Legal Debate Over Boston Terror Suspect’s Miranda Rights Continues

The White House announced on Monday that Dzhokhar Tsarnaev will not be treated as an enemy combatant, which adds more nuance to the legal debate regarding the 19-year-old terror suspect’s legal rights.

After being taken into custody, federal authorities said Tsarnaev, who is a naturalized U.S. citizen, was not read his Miranda rights. Law enforcement cited the public safety exception, which was first carved out in a 1984 U.S. Supreme Court decision in the New York v. Quarles case.

In that situation, police questioned an assailant about the location of a weapon  before reading his Miranda rights.

University of Louisville Law Professor Russ Weaver told WFPL the exception defined in the Quarles case is rarely used and remains legally controversial

“There have been very few decisions applying that ruling since then so nobody really knows what it means. The question is when is it going to be applied and what does it mean? I don’t think anybody really knows,” he said.

“You can make an argument for a case like this, saying ‘Look there may be a bombing ring or could be other things being plotted so there is a public safety reason for not applying Miranda in this situation.’”

The executive director of the national ACLU quickly issued a statement saying every criminal defendant is entitled to Miranda rights and to deny him such was un-American. But others such as Republican U.S. Senators Lindsey Graham and John McCain have said they believe Tsarnaev should be held under the laws of war.

Polls show 51 percent of Americans think terror suspects should be given Miranda rights to protect Fifth Amendment rights. But 43 percent oppose the idea.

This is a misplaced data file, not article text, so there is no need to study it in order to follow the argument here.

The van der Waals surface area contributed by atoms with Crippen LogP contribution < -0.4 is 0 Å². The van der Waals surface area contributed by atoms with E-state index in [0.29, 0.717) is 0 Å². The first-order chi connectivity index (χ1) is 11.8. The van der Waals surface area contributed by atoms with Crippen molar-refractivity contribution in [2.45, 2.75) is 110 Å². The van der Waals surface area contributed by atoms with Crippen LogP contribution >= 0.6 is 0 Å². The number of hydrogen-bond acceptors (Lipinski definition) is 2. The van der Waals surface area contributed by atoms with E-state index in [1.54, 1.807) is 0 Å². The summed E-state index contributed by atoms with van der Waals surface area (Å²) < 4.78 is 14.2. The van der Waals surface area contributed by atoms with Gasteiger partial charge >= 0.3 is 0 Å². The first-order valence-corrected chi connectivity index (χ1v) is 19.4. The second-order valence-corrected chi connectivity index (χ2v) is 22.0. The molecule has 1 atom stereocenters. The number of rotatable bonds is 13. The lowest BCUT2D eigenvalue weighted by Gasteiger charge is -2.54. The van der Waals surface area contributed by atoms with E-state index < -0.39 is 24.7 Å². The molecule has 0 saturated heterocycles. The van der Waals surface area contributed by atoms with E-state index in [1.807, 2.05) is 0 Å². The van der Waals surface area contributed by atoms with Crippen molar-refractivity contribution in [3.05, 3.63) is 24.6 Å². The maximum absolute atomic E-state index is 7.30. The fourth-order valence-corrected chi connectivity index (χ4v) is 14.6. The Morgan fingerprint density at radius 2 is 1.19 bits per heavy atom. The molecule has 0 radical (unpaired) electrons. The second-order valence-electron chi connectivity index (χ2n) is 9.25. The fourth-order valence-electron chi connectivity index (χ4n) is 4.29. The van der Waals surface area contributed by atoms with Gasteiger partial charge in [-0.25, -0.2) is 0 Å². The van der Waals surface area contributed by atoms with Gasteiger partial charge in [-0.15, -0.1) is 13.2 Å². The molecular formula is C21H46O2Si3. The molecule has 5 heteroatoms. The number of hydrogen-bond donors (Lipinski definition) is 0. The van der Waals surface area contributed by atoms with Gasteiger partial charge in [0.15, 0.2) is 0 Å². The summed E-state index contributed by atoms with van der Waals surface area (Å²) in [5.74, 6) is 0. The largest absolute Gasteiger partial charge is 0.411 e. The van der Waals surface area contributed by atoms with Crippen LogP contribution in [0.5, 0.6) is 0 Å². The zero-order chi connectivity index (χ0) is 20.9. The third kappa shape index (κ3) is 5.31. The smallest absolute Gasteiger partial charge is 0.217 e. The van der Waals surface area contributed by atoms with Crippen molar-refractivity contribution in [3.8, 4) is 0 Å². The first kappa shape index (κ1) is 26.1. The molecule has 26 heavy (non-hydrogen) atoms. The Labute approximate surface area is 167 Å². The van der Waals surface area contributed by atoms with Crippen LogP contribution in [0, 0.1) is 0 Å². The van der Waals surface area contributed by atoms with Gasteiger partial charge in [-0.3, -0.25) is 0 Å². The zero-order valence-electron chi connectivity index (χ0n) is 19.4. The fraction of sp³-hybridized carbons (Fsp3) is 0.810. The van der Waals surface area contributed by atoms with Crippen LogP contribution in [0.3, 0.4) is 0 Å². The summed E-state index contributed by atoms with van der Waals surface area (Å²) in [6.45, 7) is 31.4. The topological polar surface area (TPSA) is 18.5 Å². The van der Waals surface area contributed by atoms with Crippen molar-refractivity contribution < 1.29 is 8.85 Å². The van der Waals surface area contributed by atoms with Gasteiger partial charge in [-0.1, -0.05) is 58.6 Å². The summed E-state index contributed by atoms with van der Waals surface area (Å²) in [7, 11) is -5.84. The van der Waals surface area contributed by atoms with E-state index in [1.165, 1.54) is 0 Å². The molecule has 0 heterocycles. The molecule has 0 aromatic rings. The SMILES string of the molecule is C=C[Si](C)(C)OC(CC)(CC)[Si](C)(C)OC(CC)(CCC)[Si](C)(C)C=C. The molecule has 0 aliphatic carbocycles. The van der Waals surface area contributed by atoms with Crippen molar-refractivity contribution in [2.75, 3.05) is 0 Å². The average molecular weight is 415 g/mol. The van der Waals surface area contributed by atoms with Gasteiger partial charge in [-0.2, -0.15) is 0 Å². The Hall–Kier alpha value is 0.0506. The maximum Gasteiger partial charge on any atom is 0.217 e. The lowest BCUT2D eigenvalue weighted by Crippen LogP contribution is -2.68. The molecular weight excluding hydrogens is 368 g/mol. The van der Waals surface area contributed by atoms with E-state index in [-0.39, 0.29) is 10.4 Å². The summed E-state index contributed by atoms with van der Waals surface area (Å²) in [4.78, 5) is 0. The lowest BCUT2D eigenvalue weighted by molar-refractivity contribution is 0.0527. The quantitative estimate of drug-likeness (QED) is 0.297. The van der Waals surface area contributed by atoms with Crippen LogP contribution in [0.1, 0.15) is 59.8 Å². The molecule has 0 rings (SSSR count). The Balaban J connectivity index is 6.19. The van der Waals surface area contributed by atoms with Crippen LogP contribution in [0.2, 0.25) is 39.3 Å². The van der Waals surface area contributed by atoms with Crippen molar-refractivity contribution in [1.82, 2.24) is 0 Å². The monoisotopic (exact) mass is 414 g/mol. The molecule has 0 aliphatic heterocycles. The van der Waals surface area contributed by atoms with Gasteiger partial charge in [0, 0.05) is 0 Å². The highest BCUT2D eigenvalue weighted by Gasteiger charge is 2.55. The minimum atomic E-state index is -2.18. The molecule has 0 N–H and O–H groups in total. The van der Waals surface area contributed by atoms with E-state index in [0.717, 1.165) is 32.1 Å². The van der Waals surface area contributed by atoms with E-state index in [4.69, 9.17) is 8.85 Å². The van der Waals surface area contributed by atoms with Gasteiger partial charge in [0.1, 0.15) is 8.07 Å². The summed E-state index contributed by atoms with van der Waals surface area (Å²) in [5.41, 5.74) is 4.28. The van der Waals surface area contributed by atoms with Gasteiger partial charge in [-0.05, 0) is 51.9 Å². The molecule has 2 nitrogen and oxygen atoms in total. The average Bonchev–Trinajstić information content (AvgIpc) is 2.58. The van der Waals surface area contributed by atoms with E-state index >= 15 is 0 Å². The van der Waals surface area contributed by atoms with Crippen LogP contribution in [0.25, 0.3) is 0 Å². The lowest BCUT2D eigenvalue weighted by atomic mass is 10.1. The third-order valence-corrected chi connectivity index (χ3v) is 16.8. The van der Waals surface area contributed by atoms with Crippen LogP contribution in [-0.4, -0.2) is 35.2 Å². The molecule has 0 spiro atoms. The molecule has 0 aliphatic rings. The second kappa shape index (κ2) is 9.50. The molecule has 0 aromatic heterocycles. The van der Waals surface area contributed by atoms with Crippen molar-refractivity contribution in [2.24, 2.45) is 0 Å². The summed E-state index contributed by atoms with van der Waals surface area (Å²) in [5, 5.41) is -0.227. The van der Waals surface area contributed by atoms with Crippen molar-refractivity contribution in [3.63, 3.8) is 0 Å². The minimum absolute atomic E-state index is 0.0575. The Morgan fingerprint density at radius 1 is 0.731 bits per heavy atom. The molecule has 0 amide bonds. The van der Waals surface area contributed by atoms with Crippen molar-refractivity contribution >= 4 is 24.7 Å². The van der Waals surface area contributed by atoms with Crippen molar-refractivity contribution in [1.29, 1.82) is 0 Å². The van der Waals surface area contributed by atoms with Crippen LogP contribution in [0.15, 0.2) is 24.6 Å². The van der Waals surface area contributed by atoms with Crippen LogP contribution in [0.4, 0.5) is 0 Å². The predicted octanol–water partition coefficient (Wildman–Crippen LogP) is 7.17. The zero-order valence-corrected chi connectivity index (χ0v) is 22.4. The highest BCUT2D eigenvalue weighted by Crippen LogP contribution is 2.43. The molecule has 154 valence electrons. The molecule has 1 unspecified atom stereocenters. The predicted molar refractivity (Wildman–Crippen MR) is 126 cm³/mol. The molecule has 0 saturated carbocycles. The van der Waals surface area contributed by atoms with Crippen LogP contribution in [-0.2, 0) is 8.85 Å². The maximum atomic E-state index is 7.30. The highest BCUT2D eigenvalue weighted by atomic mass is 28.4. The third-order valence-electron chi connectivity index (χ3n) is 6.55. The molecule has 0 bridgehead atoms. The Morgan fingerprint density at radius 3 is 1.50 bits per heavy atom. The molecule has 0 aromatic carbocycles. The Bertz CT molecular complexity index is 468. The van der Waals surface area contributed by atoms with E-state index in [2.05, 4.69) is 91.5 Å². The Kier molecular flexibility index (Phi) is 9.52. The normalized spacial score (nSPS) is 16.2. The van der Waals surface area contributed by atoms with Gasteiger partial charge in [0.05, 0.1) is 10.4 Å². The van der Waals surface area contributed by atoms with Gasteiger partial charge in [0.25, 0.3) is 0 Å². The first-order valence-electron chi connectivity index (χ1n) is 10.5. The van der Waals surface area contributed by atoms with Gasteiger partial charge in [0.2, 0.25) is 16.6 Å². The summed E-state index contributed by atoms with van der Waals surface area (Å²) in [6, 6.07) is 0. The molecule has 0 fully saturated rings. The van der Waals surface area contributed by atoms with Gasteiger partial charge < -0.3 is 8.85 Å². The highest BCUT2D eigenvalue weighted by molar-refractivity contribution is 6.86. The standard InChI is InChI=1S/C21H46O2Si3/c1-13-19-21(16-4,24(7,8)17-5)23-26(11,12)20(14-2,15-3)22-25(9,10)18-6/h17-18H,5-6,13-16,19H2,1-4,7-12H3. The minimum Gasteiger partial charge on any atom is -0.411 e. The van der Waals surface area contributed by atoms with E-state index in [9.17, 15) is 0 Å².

What’s clear is that as terrorism has come to the forefront of American politics, this legal question of Miranda rights regarding suspects comes up more and more.

In 2010, Attorney General Eric Holder supported the idea to limit Miranda for alleged terrorists and asked Congress to loosen the rules. Three years ago, President Obama’s advisers indicated the administration was open to scaling back those rights when it came to questioning terror suspects.

From The New York Times:

In an interview on CNN, (David) Axelrod said Mr. Obama was “open to looking at” changing the Miranda rule, which generally bans prosecutors from using as evidence statements made by suspects in custody before they have been warned that they have a right to remain silent and to consult a lawyer. “There may be some things that have to be done,” Mr. Axelrod said. “Certainly we’re willing to talk to Congress about that. But they would be in the area of adjustments, not a wholesale revision.”

Politically this could be somewhat of a surprise to Obama supporters.

However, legal observers point out the judicial branch has been chipping away at Miranda for decades with rulings that say simply questioning a suspect is not a violation of the Fifth Amendment.

“You have to be aware that Miranda is not well regarded by the (Supreme) Court,” says Weaver. “The court sort of regards it as a prophylactic rule, in other words it’s not something absolutely mandated by the Constitution. We apply it to Fifth Amendment rights.”

Asked if not reading Miranda could result in the Tsarnaev case being thrown out as some have suggested or worried, Weaver says that is highly unlike given the mounting evidence.

“The case would never be thrown out just on that basis. All you would do is exclude any evidence obtained from the confession. Quite frankly, in this case from what I know of it they have plenty of evidence against this guy,” he says. “And so they’re not concerned about the evidence as much as they are about uncovering other plots.”

(Image via Shutterstock.)

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